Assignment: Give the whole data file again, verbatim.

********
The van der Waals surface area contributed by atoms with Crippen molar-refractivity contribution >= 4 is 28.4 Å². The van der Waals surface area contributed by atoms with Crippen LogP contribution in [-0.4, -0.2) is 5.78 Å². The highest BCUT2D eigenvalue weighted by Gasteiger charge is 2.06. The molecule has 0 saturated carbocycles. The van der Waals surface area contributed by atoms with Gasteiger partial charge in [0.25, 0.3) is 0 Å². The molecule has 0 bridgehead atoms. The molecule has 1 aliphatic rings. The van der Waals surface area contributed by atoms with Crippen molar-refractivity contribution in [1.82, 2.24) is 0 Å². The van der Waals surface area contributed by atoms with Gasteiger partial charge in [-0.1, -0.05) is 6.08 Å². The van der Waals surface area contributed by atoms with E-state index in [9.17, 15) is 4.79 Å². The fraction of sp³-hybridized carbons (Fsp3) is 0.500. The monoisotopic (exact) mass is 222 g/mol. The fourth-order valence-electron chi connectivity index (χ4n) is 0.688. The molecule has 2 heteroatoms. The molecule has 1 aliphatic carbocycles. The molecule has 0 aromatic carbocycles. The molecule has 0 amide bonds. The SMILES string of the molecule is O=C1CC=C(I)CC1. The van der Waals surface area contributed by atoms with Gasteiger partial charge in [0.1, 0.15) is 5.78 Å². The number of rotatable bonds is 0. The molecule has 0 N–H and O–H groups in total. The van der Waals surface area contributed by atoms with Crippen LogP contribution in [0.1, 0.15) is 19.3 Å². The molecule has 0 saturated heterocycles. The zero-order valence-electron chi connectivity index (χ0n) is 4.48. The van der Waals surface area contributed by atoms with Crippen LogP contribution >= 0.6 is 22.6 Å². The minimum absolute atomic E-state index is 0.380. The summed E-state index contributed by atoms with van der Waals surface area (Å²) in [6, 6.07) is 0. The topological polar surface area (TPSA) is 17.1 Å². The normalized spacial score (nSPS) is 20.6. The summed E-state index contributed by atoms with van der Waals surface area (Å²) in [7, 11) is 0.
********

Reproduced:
The van der Waals surface area contributed by atoms with Crippen molar-refractivity contribution >= 4 is 28.4 Å². The van der Waals surface area contributed by atoms with Crippen LogP contribution in [-0.4, -0.2) is 5.78 Å². The highest BCUT2D eigenvalue weighted by Gasteiger charge is 2.06. The molecule has 0 saturated carbocycles. The van der Waals surface area contributed by atoms with Gasteiger partial charge in [0.25, 0.3) is 0 Å². The molecule has 0 bridgehead atoms. The molecule has 1 aliphatic rings. The van der Waals surface area contributed by atoms with Crippen molar-refractivity contribution in [1.82, 2.24) is 0 Å². The van der Waals surface area contributed by atoms with Gasteiger partial charge in [-0.1, -0.05) is 6.08 Å². The van der Waals surface area contributed by atoms with E-state index in [9.17, 15) is 4.79 Å². The fraction of sp³-hybridized carbons (Fsp3) is 0.500. The monoisotopic (exact) mass is 222 g/mol. The fourth-order valence-electron chi connectivity index (χ4n) is 0.688. The molecule has 2 heteroatoms. The molecule has 1 aliphatic carbocycles. The molecule has 0 aromatic carbocycles. The molecule has 0 amide bonds. The SMILES string of the molecule is O=C1CC=C(I)CC1. The van der Waals surface area contributed by atoms with Gasteiger partial charge in [0.1, 0.15) is 5.78 Å². The number of rotatable bonds is 0. The molecule has 0 N–H and O–H groups in total. The van der Waals surface area contributed by atoms with Crippen LogP contribution in [0.1, 0.15) is 19.3 Å². The molecule has 0 saturated heterocycles. The zero-order valence-electron chi connectivity index (χ0n) is 4.48. The van der Waals surface area contributed by atoms with Crippen LogP contribution >= 0.6 is 22.6 Å². The minimum absolute atomic E-state index is 0.380. The summed E-state index contributed by atoms with van der Waals surface area (Å²) in [6, 6.07) is 0. The topological polar surface area (TPSA) is 17.1 Å². The normalized spacial score (nSPS) is 20.6. The summed E-state index contributed by atoms with van der Waals surface area (Å²) in [7, 11) is 0.